The Falls City tribune. (Falls City, Neb.) 1904-191?, April 28, 1911, Image 1

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    Tribune Readers Weather forecast of Nebraska
Patronize the advertiser who Showers Wednesday. Thursday,
uses space in The Daily Tribune. *il'r n,u^ warmer,
What Your Friends And Their
Friends Have Been Doing
Dr. Wilson, Wahl Building, tf
Jesse Dunn was over from Bar
ada yesterday.
Mrs. Wyatt was up from Re
serve shopping yesterday.
See the Osteopath for all acute
end Chronic Diseases tf
John Saxon of Union, Neb., was
among the visitors here yesterday
Suits cleaned and pressed at
the suitatorium located over the
Richardson County bank. tf
Louie Rodewald of Fargo was a
shopper in Falls City yesterday.
Pure home made*ice cream,
\ anil! a, chocolate and crushed
strawberry at the Candy Kitchen,
15c per pint, 25c per quart, tf
Ur. Houston and family went
to Yerdon last night.
10 per cent discount on all
room size rugs at Lyford’s until
Saturday night.
Mrs. Will Heaston spent yes
terday with relatives in this city.
She also did some shopping.
Cleaning, pressing and repair
ing— Young’s Panitorium. Op
posite Wahl’s Store. tf
Mrs. A1 Pyle of Preston was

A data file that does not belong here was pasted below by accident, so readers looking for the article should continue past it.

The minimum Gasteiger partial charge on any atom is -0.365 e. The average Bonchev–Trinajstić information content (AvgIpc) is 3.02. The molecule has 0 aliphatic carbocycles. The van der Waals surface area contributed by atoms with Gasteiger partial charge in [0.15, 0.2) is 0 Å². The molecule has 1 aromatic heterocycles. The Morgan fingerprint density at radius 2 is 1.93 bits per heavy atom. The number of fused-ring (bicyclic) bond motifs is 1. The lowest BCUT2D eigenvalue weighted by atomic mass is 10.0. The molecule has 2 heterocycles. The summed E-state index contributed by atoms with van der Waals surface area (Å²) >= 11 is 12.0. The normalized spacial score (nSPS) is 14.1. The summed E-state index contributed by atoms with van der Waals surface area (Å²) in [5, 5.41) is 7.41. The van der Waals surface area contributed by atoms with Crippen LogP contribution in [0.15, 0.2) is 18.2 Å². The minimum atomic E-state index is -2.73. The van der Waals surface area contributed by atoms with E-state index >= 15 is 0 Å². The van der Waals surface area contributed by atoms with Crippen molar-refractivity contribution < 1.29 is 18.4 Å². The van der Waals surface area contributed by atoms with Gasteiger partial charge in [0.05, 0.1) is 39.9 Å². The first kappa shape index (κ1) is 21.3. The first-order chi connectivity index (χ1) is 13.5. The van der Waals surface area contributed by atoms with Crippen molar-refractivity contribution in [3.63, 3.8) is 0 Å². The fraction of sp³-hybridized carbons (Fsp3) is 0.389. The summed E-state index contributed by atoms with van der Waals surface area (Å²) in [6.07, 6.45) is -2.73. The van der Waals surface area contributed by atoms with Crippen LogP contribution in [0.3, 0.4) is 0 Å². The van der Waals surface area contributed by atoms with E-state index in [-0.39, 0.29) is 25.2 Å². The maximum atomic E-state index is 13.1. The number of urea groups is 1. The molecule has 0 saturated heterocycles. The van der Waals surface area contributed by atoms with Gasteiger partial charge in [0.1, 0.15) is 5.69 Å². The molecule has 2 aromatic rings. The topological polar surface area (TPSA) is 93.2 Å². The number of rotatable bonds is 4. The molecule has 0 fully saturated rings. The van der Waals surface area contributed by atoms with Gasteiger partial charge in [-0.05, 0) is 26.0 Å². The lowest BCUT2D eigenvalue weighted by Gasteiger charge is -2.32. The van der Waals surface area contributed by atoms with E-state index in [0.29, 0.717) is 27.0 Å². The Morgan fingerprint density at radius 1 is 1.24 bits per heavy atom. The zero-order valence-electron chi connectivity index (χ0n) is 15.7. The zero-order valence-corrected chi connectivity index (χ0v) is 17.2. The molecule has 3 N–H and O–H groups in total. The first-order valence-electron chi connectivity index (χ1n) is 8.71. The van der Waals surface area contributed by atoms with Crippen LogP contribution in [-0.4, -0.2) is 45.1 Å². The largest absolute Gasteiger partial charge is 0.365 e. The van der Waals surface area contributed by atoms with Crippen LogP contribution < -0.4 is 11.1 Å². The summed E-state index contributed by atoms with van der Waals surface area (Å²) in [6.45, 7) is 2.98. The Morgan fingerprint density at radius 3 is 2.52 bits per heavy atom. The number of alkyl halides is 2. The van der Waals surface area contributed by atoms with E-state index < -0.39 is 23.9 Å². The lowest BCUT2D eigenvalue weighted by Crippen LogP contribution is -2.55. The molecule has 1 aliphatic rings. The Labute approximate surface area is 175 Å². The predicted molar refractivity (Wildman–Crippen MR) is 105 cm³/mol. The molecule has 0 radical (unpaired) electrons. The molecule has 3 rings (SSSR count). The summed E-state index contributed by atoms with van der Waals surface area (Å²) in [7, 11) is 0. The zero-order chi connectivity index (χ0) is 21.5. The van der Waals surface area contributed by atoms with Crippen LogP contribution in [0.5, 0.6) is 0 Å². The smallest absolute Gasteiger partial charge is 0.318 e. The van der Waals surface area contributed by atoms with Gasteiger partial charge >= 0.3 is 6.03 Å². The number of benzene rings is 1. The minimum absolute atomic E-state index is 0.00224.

shopping here Wednesday.
Pine Apple and Raspberry lee
at the Candy Kitchen. 15c per
pint. 25c per quart. 2t
Jim Kelley of Dawson was in
the eity looking after business.
18 this season’s ladies’ suits
left, going at half price. Lyford’s
New Linen coats at Lyford’s.
Harry Shaffer is visiting rel
atives in Hamlin this week.
Smith Saxony 9 by 12 feet,
good patters, $1G. Sold usually
at 20.—Lyford.
Elias and Henry Peck were
business visitors in town today.
Munsing Underwear, new with
us this season, popular prices—
Union Suits from 50c to $1.50—
you know this make.—Lyford.
Misses Marie McCarthy and
ozelle Ahern Avill entertain for
Miss Helen Restcrcr tonight.
All Wool Skirts at ten per
cent off until Saturday night.—
Ed Kinimel and family spent
yesterday with relatives in this
Hear Dr. Iliff, an orator of
note. He tells what he saw as
an Ohio cow boy.
Mabel Poteet left today for
Syracuse, Neb., to spend a coup
le of weeks with her sister, Mrs.
Earl Corruthers.
“Sunv Side of Soldier Life” on
Saturday evening at court house.
Don’t miss it.
Most complete showing of wash
goods ever shown in Richardson
county. Every fabric shown this
season in variety—Lyford.
Fred Finch and wife drove
ever from Barada yesterday to
(to some shopping.
Prof. If. A. Reynolds, Sugges
tive Therapeutist and Magnetic
Healer. Office at Powell Bldg, tf